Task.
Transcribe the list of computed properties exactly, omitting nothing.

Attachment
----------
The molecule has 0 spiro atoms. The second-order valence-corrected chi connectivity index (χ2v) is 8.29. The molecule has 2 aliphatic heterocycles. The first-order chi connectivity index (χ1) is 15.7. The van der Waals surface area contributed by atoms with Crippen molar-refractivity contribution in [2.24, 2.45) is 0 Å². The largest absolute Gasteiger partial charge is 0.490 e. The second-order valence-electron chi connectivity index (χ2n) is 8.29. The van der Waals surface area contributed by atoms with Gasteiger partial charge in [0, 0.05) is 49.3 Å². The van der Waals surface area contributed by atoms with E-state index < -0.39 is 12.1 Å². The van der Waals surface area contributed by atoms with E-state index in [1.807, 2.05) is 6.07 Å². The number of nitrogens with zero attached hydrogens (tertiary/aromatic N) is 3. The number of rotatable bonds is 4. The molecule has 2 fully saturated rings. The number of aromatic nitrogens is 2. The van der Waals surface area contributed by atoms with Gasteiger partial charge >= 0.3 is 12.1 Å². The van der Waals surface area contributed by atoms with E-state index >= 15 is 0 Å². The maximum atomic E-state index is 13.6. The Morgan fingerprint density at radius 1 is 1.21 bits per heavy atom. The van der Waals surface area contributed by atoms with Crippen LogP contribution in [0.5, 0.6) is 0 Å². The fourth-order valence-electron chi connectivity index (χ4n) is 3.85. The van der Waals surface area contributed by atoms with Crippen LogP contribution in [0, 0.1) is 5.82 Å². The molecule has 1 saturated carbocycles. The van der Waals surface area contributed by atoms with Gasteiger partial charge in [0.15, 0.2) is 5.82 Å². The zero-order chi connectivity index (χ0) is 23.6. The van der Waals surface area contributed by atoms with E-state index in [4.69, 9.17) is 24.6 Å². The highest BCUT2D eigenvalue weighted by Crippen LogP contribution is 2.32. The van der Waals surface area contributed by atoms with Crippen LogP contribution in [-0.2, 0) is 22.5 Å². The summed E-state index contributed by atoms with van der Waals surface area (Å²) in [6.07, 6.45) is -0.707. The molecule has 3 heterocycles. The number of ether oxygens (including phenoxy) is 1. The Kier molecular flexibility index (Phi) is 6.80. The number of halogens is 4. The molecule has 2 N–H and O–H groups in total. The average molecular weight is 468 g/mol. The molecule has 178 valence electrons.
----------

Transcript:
The molecule has 0 spiro atoms. The second-order valence-corrected chi connectivity index (χ2v) is 8.29. The molecule has 2 aliphatic heterocycles. The first-order chi connectivity index (χ1) is 15.7. The van der Waals surface area contributed by atoms with Crippen molar-refractivity contribution in [2.24, 2.45) is 0 Å². The largest absolute Gasteiger partial charge is 0.490 e. The second-order valence-electron chi connectivity index (χ2n) is 8.29. The van der Waals surface area contributed by atoms with Gasteiger partial charge in [0, 0.05) is 49.3 Å². The van der Waals surface area contributed by atoms with E-state index < -0.39 is 12.1 Å². The van der Waals surface area contributed by atoms with E-state index in [1.807, 2.05) is 6.07 Å². The number of nitrogens with zero attached hydrogens (tertiary/aromatic N) is 3. The number of rotatable bonds is 4. The molecule has 2 fully saturated rings. The number of aromatic nitrogens is 2. The van der Waals surface area contributed by atoms with Gasteiger partial charge >= 0.3 is 12.1 Å². The van der Waals surface area contributed by atoms with E-state index >= 15 is 0 Å². The maximum atomic E-state index is 13.6. The Morgan fingerprint density at radius 1 is 1.21 bits per heavy atom. The van der Waals surface area contributed by atoms with Crippen LogP contribution in [0.5, 0.6) is 0 Å². The fourth-order valence-electron chi connectivity index (χ4n) is 3.85. The van der Waals surface area contributed by atoms with Crippen LogP contribution in [0, 0.1) is 5.82 Å². The molecule has 1 saturated carbocycles. The van der Waals surface area contributed by atoms with Gasteiger partial charge in [0.15, 0.2) is 5.82 Å². The zero-order chi connectivity index (χ0) is 23.6. The van der Waals surface area contributed by atoms with E-state index in [4.69, 9.17) is 24.6 Å². The highest BCUT2D eigenvalue weighted by Crippen LogP contribution is 2.32. The van der Waals surface area contributed by atoms with Crippen LogP contribution in [-0.2, 0) is 22.5 Å². The summed E-state index contributed by atoms with van der Waals surface area (Å²) in [6.07, 6.45) is -0.707. The molecule has 3 heterocycles. The number of ether oxygens (including phenoxy) is 1. The Kier molecular flexibility index (Phi) is 6.80. The number of halogens is 4. The molecule has 2 N–H and O–H groups in total. The average molecular weight is 468 g/mol. The molecule has 178 valence electrons.